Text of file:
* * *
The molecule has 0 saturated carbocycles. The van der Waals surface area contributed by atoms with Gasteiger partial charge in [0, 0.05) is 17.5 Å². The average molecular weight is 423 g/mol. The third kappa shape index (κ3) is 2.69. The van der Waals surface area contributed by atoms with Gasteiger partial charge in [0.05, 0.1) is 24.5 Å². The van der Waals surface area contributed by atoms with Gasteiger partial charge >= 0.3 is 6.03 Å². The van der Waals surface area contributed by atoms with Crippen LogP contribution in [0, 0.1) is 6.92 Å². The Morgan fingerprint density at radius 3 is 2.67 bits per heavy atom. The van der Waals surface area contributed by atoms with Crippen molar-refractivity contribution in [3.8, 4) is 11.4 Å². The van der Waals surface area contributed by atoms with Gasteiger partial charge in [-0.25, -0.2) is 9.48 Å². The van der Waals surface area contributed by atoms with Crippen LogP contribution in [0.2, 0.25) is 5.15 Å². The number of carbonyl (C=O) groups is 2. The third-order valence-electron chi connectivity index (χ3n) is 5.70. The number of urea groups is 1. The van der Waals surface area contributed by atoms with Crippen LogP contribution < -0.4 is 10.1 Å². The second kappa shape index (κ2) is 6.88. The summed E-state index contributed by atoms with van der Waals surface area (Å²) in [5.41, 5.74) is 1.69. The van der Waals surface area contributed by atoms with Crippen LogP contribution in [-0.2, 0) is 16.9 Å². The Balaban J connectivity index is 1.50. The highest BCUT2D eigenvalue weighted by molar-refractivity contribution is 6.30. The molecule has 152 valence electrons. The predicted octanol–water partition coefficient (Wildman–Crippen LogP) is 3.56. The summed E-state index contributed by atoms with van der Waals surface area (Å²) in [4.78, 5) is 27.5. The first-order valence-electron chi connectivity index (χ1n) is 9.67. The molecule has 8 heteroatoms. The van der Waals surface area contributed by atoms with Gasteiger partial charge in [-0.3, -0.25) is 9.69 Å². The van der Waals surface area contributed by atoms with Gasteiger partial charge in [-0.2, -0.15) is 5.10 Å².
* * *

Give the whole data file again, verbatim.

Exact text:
The molecule has 0 saturated carbocycles. The van der Waals surface area contributed by atoms with Gasteiger partial charge in [0, 0.05) is 17.5 Å². The average molecular weight is 423 g/mol. The third kappa shape index (κ3) is 2.69. The van der Waals surface area contributed by atoms with Gasteiger partial charge in [0.05, 0.1) is 24.5 Å². The van der Waals surface area contributed by atoms with Gasteiger partial charge >= 0.3 is 6.03 Å². The van der Waals surface area contributed by atoms with Crippen LogP contribution in [0, 0.1) is 6.92 Å². The Morgan fingerprint density at radius 3 is 2.67 bits per heavy atom. The van der Waals surface area contributed by atoms with Crippen molar-refractivity contribution in [3.8, 4) is 11.4 Å². The van der Waals surface area contributed by atoms with Gasteiger partial charge in [-0.25, -0.2) is 9.48 Å². The van der Waals surface area contributed by atoms with Crippen LogP contribution in [0.2, 0.25) is 5.15 Å². The number of carbonyl (C=O) groups is 2. The third-order valence-electron chi connectivity index (χ3n) is 5.70. The number of urea groups is 1. The van der Waals surface area contributed by atoms with Crippen LogP contribution < -0.4 is 10.1 Å². The second kappa shape index (κ2) is 6.88. The summed E-state index contributed by atoms with van der Waals surface area (Å²) in [5.41, 5.74) is 1.69. The van der Waals surface area contributed by atoms with Crippen LogP contribution in [-0.2, 0) is 16.9 Å². The Balaban J connectivity index is 1.50. The highest BCUT2D eigenvalue weighted by molar-refractivity contribution is 6.30. The molecule has 152 valence electrons. The predicted octanol–water partition coefficient (Wildman–Crippen LogP) is 3.56. The summed E-state index contributed by atoms with van der Waals surface area (Å²) in [4.78, 5) is 27.5. The first-order valence-electron chi connectivity index (χ1n) is 9.67. The molecule has 8 heteroatoms. The van der Waals surface area contributed by atoms with Gasteiger partial charge in [-0.3, -0.25) is 9.69 Å². The van der Waals surface area contributed by atoms with Gasteiger partial charge in [-0.2, -0.15) is 5.10 Å².